Senior US politician in NZ on election day
For most American politicians, yesterday would have been one of the most nerve-racking of their lives.
However, one senior member of the Wisconsin state government was relaxing on holiday in Fiordland.
Secretary of State Doug La Follette spent yesterday near Manapouri checking pest traps on the Kepler Track, before going to watch election coverage at a friend's house.
Wisconsin is one of the few states where the secretary is not in charge on election day, Mr La Follette said.
"Many years ago Wisconsin decided it wasn't a good idea to have an elected politician in charge of the election, and we have an independent board of five retired judges. I don't need to be there [and] I wanted to come to New Zealand at this time of year."
Mr La Follette, a Democrat, is not facing re-election himself. The secretary of state serves a four-year term, and he was last elected during the 2010 "midterm" elections.
A staunch member of the blue party, Mr La Follette was predictably scathing about Mitt Romney's record, policy and public statements, and said he expected Barack Obama to win a close race.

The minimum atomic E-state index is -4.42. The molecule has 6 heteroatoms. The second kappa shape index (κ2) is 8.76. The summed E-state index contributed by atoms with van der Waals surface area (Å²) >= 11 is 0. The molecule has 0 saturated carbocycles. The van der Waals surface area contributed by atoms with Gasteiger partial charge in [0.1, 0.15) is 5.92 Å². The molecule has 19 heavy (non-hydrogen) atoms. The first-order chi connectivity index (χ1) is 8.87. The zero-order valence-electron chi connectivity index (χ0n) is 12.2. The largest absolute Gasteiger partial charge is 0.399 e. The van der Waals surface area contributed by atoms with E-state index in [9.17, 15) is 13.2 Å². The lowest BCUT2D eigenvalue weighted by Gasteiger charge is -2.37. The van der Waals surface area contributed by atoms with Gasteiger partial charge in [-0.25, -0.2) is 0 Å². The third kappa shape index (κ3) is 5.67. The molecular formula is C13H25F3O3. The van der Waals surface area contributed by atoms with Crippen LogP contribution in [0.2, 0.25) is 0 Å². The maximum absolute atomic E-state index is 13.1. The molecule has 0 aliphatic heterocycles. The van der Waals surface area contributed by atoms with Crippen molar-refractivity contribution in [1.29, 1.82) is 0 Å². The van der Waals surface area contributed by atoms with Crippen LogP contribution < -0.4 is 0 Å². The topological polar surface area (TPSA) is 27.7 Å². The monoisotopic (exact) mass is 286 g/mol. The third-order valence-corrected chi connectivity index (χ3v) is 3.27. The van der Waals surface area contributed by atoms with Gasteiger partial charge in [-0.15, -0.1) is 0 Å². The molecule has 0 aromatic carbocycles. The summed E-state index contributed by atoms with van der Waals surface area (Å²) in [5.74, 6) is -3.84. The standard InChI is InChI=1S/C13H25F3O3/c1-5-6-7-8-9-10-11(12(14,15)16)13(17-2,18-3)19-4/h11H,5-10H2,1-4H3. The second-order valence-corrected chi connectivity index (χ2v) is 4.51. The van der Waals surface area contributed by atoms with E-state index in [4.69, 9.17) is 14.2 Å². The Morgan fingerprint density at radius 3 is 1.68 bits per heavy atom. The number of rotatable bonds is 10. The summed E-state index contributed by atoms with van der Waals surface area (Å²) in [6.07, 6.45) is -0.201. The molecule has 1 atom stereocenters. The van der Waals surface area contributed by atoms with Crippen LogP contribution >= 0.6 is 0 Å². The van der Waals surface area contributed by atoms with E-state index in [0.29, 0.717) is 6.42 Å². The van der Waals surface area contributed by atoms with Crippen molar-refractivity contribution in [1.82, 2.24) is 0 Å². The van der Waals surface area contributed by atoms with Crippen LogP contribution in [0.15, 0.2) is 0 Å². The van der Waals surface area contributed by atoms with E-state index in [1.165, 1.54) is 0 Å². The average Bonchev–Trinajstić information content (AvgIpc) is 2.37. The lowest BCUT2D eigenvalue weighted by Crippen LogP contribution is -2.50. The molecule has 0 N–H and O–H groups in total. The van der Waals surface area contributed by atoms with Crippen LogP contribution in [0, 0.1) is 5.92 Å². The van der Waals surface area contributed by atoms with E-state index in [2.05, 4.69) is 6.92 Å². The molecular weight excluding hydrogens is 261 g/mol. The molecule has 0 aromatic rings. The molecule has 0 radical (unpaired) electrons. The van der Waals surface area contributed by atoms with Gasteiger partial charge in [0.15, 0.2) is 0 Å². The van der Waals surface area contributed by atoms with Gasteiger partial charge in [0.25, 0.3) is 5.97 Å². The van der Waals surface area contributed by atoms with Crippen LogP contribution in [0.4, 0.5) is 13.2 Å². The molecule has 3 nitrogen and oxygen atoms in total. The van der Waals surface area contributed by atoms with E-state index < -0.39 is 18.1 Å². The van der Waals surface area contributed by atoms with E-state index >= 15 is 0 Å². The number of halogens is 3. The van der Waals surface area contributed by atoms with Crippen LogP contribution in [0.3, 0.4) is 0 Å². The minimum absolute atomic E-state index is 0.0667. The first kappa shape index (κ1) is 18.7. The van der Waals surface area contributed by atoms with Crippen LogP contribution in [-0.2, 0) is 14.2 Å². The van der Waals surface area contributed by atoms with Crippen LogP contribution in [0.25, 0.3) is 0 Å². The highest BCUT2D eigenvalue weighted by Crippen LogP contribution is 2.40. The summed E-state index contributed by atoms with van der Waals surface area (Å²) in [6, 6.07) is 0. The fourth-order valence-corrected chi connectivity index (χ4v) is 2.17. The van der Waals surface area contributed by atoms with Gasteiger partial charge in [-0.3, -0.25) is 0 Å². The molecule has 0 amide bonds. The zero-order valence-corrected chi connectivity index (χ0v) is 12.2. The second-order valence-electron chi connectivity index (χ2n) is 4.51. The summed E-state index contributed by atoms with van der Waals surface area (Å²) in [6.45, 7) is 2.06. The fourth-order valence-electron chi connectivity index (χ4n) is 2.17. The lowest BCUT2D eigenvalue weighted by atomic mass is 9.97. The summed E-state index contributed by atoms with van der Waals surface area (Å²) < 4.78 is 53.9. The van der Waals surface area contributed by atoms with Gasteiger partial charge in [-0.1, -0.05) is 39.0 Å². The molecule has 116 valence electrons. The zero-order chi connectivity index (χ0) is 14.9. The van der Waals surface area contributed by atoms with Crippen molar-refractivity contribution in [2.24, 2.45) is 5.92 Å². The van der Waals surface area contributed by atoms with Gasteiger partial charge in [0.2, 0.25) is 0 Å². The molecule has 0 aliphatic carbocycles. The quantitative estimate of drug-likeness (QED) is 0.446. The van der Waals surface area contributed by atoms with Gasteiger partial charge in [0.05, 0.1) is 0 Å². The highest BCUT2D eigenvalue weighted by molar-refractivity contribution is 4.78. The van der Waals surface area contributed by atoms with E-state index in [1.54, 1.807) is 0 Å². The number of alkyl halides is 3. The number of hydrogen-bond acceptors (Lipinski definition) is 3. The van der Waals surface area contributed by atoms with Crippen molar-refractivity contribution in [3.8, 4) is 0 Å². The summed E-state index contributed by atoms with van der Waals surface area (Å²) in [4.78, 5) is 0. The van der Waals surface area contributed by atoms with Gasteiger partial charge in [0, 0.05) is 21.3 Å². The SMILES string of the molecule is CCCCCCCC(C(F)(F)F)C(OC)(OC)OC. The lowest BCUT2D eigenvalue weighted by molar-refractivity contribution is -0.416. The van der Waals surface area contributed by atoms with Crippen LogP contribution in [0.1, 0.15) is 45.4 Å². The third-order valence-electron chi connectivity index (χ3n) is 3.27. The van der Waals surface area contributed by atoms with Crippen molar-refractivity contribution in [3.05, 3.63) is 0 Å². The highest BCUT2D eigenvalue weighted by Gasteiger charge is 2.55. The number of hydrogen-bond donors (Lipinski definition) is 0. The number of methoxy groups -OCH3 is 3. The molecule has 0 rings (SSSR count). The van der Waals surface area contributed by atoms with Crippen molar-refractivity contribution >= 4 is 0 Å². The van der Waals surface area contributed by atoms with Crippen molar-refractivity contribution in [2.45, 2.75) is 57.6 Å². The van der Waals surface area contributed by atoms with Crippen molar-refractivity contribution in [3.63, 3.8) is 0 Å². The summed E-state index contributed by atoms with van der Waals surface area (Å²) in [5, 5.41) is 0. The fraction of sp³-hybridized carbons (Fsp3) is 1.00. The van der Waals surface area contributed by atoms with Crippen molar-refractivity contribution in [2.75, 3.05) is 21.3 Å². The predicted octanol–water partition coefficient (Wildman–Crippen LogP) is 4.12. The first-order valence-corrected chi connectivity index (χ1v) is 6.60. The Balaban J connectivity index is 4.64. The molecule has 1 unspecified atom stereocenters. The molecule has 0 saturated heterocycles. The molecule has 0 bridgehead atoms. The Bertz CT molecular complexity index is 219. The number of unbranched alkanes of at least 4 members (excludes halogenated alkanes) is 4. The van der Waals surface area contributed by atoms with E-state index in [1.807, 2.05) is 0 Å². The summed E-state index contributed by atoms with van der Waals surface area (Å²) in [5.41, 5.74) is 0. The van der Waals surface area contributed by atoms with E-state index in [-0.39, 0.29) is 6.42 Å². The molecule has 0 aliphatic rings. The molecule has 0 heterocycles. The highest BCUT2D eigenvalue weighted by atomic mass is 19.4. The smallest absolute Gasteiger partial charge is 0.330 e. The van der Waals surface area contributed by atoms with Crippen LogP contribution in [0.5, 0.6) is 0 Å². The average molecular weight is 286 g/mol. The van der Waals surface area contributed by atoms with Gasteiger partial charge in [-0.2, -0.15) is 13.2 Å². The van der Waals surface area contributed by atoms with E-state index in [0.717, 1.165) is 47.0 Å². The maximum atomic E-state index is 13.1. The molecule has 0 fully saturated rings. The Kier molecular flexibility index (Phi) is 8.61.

The Republicans would retain control of the House of Representatives and the Democrats, while the major party in the Senate, would not have enough votes to control it.
"I'm not looking forward to the next four years," he said. "Obama will be frustrated, much as he has been for the last 3 years."
He is on the Left wing of Mr Obama's party and is known as an environmentalist.
Although he has tried to enter national politics, he has never won selection as a candidate.
If he had been a New Zealander, he would probably have been in the Green Party. With America's two-party system, there was not the same kind of choice.
The partisan nature of US politics - shown by the bitter presidential campaign - was becoming more and more entrenched with the rise of the hardline Republican Tea Party, Mr La Follette said.
"I've been involved for quite a while now.
"I used to be a state senator and worked with Republicans some times . . . even six, eight, 10 years ago the disagreement wasn't so personal."
Tea Party candidates had a policy of no compromise, and sometimes drove their more moderate Republican colleagues to distraction, he said.
"The more sensible Republicans want to get something done."
New Zealand was dealing with many of the same political issues as the United States, but he said from his limited knowledge politics appeared to be much less divisive.
The Southland Times